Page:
Both the Pharisees and the Sadducees had been heavily influenced by this man’s strict teaching on following the Torah. When we look closely, at the gospels, we notice that questions concerning strict observance to the Torah occurs in several places. At different times in the Gospels, Jesus is asked about washing hands, working on the Sabbath, fasting. These questions are grounded in the prevailing religious interpretation of the day: to be a follower of Judaism is grounded in strict observance to Torah. And it’s worth noting that the Pharisees and the Sadducees had two different reasons for following the law as closely as they did. The Pharisees believed that if they followed the Law as closely as possible and purge themselves of evil that God would raise up a new warrior king that would expel Rome from the Holy Land. The Sadducees believed that strict observance of the Law would inspire God to bless them with great wealth.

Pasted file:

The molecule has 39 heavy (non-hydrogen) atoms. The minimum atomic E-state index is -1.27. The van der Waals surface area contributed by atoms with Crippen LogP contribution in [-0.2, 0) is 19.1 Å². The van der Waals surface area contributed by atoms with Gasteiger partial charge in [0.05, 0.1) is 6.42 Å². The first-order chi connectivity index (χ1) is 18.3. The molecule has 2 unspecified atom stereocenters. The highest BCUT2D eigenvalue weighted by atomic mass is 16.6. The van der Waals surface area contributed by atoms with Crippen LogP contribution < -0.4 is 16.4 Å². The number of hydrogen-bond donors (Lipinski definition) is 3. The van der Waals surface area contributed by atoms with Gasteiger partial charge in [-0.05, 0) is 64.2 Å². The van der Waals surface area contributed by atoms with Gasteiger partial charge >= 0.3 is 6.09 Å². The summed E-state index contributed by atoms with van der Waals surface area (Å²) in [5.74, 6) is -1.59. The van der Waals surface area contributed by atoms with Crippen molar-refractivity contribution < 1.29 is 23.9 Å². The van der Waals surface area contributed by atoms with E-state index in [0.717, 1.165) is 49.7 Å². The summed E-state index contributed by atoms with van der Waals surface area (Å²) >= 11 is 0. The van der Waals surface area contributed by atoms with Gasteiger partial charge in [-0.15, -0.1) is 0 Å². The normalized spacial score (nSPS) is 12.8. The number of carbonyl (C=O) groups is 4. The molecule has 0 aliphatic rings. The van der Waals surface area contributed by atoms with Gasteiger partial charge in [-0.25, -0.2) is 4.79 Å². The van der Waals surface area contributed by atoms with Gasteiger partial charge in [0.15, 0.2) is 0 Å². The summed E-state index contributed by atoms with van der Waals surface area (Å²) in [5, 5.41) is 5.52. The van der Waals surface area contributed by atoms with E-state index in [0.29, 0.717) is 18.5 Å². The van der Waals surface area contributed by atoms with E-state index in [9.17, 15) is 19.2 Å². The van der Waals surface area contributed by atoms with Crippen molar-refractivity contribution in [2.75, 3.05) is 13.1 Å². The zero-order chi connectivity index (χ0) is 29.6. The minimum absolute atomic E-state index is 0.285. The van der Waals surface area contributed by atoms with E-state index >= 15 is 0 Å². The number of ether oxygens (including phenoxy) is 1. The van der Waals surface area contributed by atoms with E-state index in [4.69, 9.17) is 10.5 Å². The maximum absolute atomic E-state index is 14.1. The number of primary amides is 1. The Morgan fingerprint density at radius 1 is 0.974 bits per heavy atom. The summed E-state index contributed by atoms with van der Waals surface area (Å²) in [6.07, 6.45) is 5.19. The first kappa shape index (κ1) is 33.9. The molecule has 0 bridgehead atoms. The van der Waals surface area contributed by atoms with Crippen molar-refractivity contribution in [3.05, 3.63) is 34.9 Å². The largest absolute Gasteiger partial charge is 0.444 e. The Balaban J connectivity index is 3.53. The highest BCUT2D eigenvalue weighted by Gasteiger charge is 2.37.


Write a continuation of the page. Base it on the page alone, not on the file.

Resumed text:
The House of Shammai, however, was a newer interpretive school in Jesus day. Shammai was likely a contemporary of Jesus. And there was another interpretive school that was older, and it was in the process of being replaced by the House of Shammai. This older school was known as the House of Hillel.

 

Hillel was famous for taking a more relaxed view toward the law, and rather than strict observance to a literal reading of the Law, he advocated following the spirit of the law. Just as a footnote, I think Jesus was probably a Pharisee himself, why else would he always be hanging out with them, and I also think that Jesus was a member of this interpretive school.

 

Some famous quotations from Hillel include: